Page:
I’m seeing life through late middle age, post-first marriage, eyes, wondering about the ifs and whens of my next. And, as a compulsive observer, I’m seeing the primal pursuit of happiness in a different light.
For those seeking trust, BDSM has its attractions. For those looking for love, sex is a reliable, if saccharine, stand-in. And those looking for a partner, friends with interlocking technical needs (e.g., shopping, assistance with living, a shoulder to reliably cry on), with or without benefits, fit the bill. And for the hunters, pursuit is their way of feeling their oats. Loners run the gamut of belonging, sitting in the corner of the ballroom of life and watch the dancing and mating games. From musicians to aesthetes, surface gregarians to profound hobbyists, they are present, if not true participants, living their lives in their heads to the expense of investing in the fickle chance of another.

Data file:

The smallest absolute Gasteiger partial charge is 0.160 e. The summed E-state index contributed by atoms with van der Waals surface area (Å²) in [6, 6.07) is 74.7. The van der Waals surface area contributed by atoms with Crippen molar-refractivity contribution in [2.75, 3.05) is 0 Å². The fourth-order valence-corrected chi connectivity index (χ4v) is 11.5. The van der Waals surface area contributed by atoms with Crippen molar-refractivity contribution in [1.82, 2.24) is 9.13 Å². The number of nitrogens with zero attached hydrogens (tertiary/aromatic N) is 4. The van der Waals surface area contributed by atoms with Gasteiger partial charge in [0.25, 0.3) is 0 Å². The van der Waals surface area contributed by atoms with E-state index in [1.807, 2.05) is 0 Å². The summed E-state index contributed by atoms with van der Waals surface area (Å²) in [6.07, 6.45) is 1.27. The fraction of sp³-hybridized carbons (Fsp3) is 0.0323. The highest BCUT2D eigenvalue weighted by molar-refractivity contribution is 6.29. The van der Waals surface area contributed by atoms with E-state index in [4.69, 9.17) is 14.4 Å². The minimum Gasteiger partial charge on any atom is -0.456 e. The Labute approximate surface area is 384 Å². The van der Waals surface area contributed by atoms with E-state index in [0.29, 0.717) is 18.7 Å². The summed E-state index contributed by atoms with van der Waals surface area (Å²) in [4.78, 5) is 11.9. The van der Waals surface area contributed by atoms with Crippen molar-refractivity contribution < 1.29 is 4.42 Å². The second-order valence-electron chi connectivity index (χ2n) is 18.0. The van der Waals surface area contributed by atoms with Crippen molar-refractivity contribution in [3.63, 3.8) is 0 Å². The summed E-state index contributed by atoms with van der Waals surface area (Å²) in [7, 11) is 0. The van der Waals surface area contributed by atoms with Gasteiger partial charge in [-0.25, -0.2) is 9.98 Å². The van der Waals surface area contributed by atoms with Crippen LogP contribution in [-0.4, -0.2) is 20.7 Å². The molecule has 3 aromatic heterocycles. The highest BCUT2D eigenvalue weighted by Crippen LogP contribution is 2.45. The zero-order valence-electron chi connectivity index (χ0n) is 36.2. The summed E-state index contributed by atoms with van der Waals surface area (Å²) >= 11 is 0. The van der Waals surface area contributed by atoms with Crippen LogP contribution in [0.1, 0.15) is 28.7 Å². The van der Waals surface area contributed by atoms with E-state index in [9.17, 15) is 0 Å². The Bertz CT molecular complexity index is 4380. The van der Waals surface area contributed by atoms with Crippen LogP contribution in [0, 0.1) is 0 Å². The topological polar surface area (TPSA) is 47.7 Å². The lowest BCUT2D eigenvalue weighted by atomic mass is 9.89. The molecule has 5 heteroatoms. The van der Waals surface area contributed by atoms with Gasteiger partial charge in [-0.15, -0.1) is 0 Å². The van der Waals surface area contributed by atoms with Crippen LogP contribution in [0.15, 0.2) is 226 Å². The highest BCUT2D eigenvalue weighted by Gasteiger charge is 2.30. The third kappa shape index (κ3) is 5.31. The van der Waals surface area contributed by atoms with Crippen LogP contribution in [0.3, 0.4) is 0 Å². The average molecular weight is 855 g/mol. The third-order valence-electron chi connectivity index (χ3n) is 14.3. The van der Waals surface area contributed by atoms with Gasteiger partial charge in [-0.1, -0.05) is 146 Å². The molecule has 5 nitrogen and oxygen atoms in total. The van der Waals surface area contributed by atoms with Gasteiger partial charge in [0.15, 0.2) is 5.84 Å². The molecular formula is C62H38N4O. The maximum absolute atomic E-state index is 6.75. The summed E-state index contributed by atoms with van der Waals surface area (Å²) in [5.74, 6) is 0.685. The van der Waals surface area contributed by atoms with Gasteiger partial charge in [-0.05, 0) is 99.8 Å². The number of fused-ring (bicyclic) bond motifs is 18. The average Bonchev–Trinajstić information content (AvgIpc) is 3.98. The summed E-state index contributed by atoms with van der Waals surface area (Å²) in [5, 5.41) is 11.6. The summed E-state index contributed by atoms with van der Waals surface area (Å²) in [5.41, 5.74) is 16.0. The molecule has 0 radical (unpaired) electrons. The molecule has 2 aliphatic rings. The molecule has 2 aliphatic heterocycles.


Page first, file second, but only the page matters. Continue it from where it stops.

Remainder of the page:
What does this have to do with writing? Observations such as these are key, to me, in finding less-traveled ways to develop characters. In Consent (available at Amazon here for a mere pittance) my central character is cold and removed from her society, a sufferer of PTSD. Her re-entry into the “normal” society was, for me, the core of the story, not the technology or situation, however interesting they are.
How do your characters fit into the society around them? Are they stable in their milieu? What are they striving for? Who is their next ONE?